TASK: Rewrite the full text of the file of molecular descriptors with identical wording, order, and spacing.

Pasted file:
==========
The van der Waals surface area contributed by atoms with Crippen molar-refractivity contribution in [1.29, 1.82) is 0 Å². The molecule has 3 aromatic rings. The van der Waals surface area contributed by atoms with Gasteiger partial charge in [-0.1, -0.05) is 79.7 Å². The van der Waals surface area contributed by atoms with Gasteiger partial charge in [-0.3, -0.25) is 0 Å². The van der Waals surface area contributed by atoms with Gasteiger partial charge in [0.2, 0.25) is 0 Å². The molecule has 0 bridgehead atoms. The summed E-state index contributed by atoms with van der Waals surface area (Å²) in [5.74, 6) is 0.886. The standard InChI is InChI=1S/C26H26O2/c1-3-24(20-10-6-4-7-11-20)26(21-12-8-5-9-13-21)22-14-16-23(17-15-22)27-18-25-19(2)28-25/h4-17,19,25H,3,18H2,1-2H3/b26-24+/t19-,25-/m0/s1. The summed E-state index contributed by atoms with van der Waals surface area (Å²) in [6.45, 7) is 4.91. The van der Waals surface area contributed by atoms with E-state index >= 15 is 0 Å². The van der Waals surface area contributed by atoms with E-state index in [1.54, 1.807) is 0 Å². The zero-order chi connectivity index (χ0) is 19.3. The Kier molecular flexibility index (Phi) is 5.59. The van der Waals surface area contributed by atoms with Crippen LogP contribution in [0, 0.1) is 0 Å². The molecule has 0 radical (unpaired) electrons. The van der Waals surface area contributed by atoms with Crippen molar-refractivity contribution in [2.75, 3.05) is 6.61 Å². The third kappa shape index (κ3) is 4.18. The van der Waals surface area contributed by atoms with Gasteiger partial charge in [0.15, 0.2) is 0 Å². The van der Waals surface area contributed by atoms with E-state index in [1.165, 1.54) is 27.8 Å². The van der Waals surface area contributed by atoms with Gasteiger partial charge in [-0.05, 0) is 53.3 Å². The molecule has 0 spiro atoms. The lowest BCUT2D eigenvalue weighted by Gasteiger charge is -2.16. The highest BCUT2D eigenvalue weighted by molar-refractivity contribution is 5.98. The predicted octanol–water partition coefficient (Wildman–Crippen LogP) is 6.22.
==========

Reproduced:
The van der Waals surface area contributed by atoms with Crippen molar-refractivity contribution in [1.29, 1.82) is 0 Å². The molecule has 3 aromatic rings. The van der Waals surface area contributed by atoms with Gasteiger partial charge in [-0.1, -0.05) is 79.7 Å². The van der Waals surface area contributed by atoms with Gasteiger partial charge in [-0.3, -0.25) is 0 Å². The van der Waals surface area contributed by atoms with Gasteiger partial charge in [0.2, 0.25) is 0 Å². The molecule has 0 bridgehead atoms. The summed E-state index contributed by atoms with van der Waals surface area (Å²) in [5.74, 6) is 0.886. The standard InChI is InChI=1S/C26H26O2/c1-3-24(20-10-6-4-7-11-20)26(21-12-8-5-9-13-21)22-14-16-23(17-15-22)27-18-25-19(2)28-25/h4-17,19,25H,3,18H2,1-2H3/b26-24+/t19-,25-/m0/s1. The summed E-state index contributed by atoms with van der Waals surface area (Å²) in [6.45, 7) is 4.91. The van der Waals surface area contributed by atoms with E-state index >= 15 is 0 Å². The van der Waals surface area contributed by atoms with E-state index in [1.54, 1.807) is 0 Å². The zero-order chi connectivity index (χ0) is 19.3. The Kier molecular flexibility index (Phi) is 5.59. The van der Waals surface area contributed by atoms with Crippen LogP contribution in [0, 0.1) is 0 Å². The molecule has 0 radical (unpaired) electrons. The van der Waals surface area contributed by atoms with Crippen molar-refractivity contribution in [2.75, 3.05) is 6.61 Å². The third kappa shape index (κ3) is 4.18. The van der Waals surface area contributed by atoms with Gasteiger partial charge in [0.15, 0.2) is 0 Å². The van der Waals surface area contributed by atoms with E-state index in [1.165, 1.54) is 27.8 Å². The van der Waals surface area contributed by atoms with Gasteiger partial charge in [-0.05, 0) is 53.3 Å². The molecule has 0 spiro atoms. The lowest BCUT2D eigenvalue weighted by Gasteiger charge is -2.16. The highest BCUT2D eigenvalue weighted by molar-refractivity contribution is 5.98. The predicted octanol–water partition coefficient (Wildman–Crippen LogP) is 6.22.